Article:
Almost anything can be found online. If you have a question, you can read about it on Wikipedia or if you really need a book you can order it on Amazon and get it within a couple of days. With all these resources at your fingertips it can be difficult to imagine what libraries are still useful for.
However, many important, historic resources can’t be found online because they aren’t digitized. Say you’re wondering what a Santa Clara newspaper advertised in the 1890s or say you’re wondering if you’re related to an early settler. You can find the tools to answer your question among the Central Park Library’s Heritage Pavilion’s numerous resources from genealogy records to newspaper microfilm.
Mary Boyle, the Central Park Library’s Local History/Genealogy Librarian, is often available to assist you with navigating the collection or answer questions. Boyle organized and cataloged a lot of the library’s historical resources and has vast knowledge of the collection.
There are a few ways to navigate the file cabinets that house genealogy files and other local files. The library has an old school card catalog cabinet where you can find alphabetized index cards that are organized by subject or person’s surname. The cards can tell you where to look for files about that particular subject or person.
This card catalog is the last in the library, said Boyle. It’s an older system and it might not be around forever.
“It is staying until we can find a better system and staff to convert it,” said Boyle.
On top of the file cabinets are the master lists of what is contained inside each row of file cabinets. Inside the cabinets you can find newspaper clippings, official documents, photos and maps about your point of interest.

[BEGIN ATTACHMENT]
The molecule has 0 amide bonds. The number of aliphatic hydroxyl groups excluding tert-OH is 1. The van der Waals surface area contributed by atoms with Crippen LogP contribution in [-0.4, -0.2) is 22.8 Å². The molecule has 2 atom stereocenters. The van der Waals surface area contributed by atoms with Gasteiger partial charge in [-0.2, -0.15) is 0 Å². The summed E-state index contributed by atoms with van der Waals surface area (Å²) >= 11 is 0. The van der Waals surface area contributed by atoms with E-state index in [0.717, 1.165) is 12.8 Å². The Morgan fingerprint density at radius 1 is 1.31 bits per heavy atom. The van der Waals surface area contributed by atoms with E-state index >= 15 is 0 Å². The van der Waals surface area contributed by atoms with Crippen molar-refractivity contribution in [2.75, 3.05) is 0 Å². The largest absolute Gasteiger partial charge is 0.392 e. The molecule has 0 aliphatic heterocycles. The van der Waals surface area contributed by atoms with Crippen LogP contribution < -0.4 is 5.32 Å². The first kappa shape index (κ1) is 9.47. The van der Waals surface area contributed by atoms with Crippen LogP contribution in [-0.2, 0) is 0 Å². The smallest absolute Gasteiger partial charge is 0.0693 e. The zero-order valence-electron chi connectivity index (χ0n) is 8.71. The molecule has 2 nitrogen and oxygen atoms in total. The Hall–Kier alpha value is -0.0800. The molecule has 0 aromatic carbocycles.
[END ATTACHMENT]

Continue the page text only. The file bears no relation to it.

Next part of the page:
Right outside the Heritage Pavilion, file cabinets contain census records and microfilmed newspapers. The library has microfilm of the San Francisco Chronicle, San Jose Mercury, New York Times, the Wall Street Journal, and many Santa Clara newspapers.
Santa Clara’s had many newspapers throughout the years from the Santa Clara Journal to the Santa Clara Sun to the Santa Clara American and now the Santa Clara Weekly. The library has many of these papers in hard copies in the back rooms but also in easy to use microfilms.
Many Santa Clara newspapers haven’t digitized their older issues. According to Boyle, microfilming is how the library stores and preserves newspapers.
“The history of Library of Congress and California State Library having an interest in microfilming goes back to probably late 1970s and 1980s,” said Mary Hanel, a retired Librarian of the Central Park branch.
Hanel worked on the microfilming project from 1991 to her retirement in 2014 and before her Sylvia Taylor, the Local History Librarian at the time, worked on the 1984 microfilming project.
Digitization is on the agenda but, according to Boyle, there are legal boundaries on who owns the right to digitize the newspapers.
The microfilm reel looks like a miniature film reel you might have seen at the movies. To see the newspaper you have to load it onto a microfilm scanner that is connected to a computer monitor. There you can take digital pictures of the pages.
The oldest Santa Clara newspaper that the library has in microfilm is the Santa Clara Journal, “a semi weekly family newspaper” established in 1867. The issue is from Saturday, January 7, 1895 and states the newspaper cost just $3 for a year’s subscription.
Some of the newspapers were in better condition when they were microfilmed than others. The Santa Clara Journal’s was frayed on the edges with some spots on the pages. An issue from the Santa Clara American from January 4, 1980 was in almost pristine condition.
The card catalog can also help you navigate the Santa Clara newspapers’ microfilms. You can search by a person’s last name and the card will tell you which publication and on what date the person was mentioned.
If this sounds daunting to you, Boyle or the reference desk staff can help.
“People can come in and contact myself or the Reference desk staff,” said Boyle. “We also accept calls and emails.”
There are also some resources that have been digitized and are available on the library’s website. With your library card, you can search the available databases.
Beyond books on the shelves and many classes the library offers, your library card can go much further at the Central Park Library. Whether you’re a student with a research paper, a resident wondering about their genealogy, or local history buff, the Santa Clara Central Park Library has many historical resources that can help you.